The cyber space presents an opportunity for economic growth and social welfare and takes a growing place in our lives as individuals and as a society. Cyber threats, on the other hand, are increasing, creating negative effects on individuals, societies and organizations, and posing new dangers (on a national level) on national security, social order and economy.
The State of Israel is one of the first countries in the world to recognize the importance of protecting critical computer systems. The initial groundwork for the national cyberspace defense took place in 2002, when the Israeli government appointed the Information Security Agency (ISA) to be responsible for guiding civilian bodies that operate critical computerized systems on a national level. Following this decision, a supreme navigation committee was set up with the goals of synchronizing and comprehensively overlooking at the efforts to defend the country from cyber-attacks and was led by the Head of the National Security Council. The establishment of the committee as well as the defense activities of the Prime Minister were a groundbreaking government effort on a global level in the field of cyber defense, and made a significant contribution to strengthen the protection of critical infrastructures and developing knowledge and capabilities in Israel.
In 2010, with the development of cyber threats, the Prime Minister of Israel ordered the formation of a special team to formulate a national plan to position Israel among the five leading countries in the cyberspace. The committee, which was called the National Cyber Initiative, was led by the National Council for Civilian Research and Development and led by Major General (res.) Yitzhak Ben-Israel, and included representatives of the main organizations involved in the field. As part of its work, the committee examined Israel's essential components of competing within the cyberspace and analyzed the national benefits in terms of economics, academia and national security.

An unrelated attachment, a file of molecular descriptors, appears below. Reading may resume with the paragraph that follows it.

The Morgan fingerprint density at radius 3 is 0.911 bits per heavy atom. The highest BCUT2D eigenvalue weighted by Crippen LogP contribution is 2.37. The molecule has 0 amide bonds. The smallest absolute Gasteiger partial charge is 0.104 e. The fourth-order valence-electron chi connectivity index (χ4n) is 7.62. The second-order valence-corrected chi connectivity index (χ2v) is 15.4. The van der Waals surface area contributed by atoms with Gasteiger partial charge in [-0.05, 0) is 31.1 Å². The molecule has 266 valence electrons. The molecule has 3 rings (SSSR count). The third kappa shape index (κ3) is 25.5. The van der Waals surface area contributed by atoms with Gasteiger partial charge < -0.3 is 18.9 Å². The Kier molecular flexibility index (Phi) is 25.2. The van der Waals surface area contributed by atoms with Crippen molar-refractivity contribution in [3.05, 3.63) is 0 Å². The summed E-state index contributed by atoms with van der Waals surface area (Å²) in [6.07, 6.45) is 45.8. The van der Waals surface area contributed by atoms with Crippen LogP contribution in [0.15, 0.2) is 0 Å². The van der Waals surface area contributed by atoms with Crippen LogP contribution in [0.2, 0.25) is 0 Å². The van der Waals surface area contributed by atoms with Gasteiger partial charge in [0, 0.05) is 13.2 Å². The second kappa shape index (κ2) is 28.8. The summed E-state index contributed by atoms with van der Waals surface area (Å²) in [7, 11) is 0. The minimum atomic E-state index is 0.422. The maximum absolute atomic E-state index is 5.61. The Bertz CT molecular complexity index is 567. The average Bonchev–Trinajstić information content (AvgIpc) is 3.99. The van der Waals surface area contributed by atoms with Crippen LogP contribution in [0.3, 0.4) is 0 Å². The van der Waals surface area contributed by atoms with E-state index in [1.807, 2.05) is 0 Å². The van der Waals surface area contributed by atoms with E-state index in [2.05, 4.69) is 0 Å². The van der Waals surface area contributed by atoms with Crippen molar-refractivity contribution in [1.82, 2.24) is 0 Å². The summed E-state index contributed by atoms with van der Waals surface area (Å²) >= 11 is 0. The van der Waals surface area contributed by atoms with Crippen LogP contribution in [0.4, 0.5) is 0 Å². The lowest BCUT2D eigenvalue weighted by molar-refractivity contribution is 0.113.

On the basis of the conclusions of the National Cyber Initiative, the Government of Israel adopted Resolution No. 3611 on August 7, 2011, to promote national cyber capabilities. At the center of the decision was the establishment of the National Cyber Bureau, which would be under the supervision of the Prime Minister of Israel. Among other things, the Cyber Bureau was responsible for formulating the national policy and strategy in the cyber field, advancing national defense processes and regulating them, developing national capabilities in the cyberspace and establishing international cooperation and the status of the State of Israel as a leading country in this field. Additionally, the Chief of Staff was appointed as Chairman of the Supreme Navigating Committee. Dr. Eviatar Matanya, who took up his post at the beginning of 2012, was appointed as the first Head of the Cyber Bureau.